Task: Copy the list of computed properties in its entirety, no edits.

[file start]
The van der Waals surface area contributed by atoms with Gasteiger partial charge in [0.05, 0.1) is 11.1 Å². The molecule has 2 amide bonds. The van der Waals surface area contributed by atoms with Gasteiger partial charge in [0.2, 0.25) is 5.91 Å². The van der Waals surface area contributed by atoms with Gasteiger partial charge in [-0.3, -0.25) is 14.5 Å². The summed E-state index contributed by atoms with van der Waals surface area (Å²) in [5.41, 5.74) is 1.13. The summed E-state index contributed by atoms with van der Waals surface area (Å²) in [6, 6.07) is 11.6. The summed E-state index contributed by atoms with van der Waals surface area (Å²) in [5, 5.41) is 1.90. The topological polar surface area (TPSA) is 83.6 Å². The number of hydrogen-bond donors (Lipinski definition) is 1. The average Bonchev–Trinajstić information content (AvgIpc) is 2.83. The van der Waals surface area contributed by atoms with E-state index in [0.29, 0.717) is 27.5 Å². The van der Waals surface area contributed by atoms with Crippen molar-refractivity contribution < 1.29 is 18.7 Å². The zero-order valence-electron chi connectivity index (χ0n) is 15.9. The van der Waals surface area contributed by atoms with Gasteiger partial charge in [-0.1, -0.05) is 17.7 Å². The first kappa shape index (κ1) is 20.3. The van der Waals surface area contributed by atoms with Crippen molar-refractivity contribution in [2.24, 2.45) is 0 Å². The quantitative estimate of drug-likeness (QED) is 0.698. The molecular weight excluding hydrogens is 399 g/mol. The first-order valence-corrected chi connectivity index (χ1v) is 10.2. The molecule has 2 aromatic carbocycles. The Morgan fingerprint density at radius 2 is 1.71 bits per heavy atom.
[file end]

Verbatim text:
The van der Waals surface area contributed by atoms with Gasteiger partial charge in [0.05, 0.1) is 11.1 Å². The molecule has 2 amide bonds. The van der Waals surface area contributed by atoms with Gasteiger partial charge in [0.2, 0.25) is 5.91 Å². The van der Waals surface area contributed by atoms with Gasteiger partial charge in [-0.3, -0.25) is 14.5 Å². The summed E-state index contributed by atoms with van der Waals surface area (Å²) in [5.41, 5.74) is 1.13. The summed E-state index contributed by atoms with van der Waals surface area (Å²) in [6, 6.07) is 11.6. The summed E-state index contributed by atoms with van der Waals surface area (Å²) in [5, 5.41) is 1.90. The topological polar surface area (TPSA) is 83.6 Å². The number of hydrogen-bond donors (Lipinski definition) is 1. The average Bonchev–Trinajstić information content (AvgIpc) is 2.83. The van der Waals surface area contributed by atoms with E-state index in [0.29, 0.717) is 27.5 Å². The van der Waals surface area contributed by atoms with Crippen molar-refractivity contribution < 1.29 is 18.7 Å². The zero-order valence-electron chi connectivity index (χ0n) is 15.9. The van der Waals surface area contributed by atoms with Gasteiger partial charge in [-0.1, -0.05) is 17.7 Å². The first kappa shape index (κ1) is 20.3. The van der Waals surface area contributed by atoms with Crippen molar-refractivity contribution in [2.24, 2.45) is 0 Å². The quantitative estimate of drug-likeness (QED) is 0.698. The molecular weight excluding hydrogens is 399 g/mol. The first-order valence-corrected chi connectivity index (χ1v) is 10.2. The molecule has 2 aromatic carbocycles. The Morgan fingerprint density at radius 2 is 1.71 bits per heavy atom.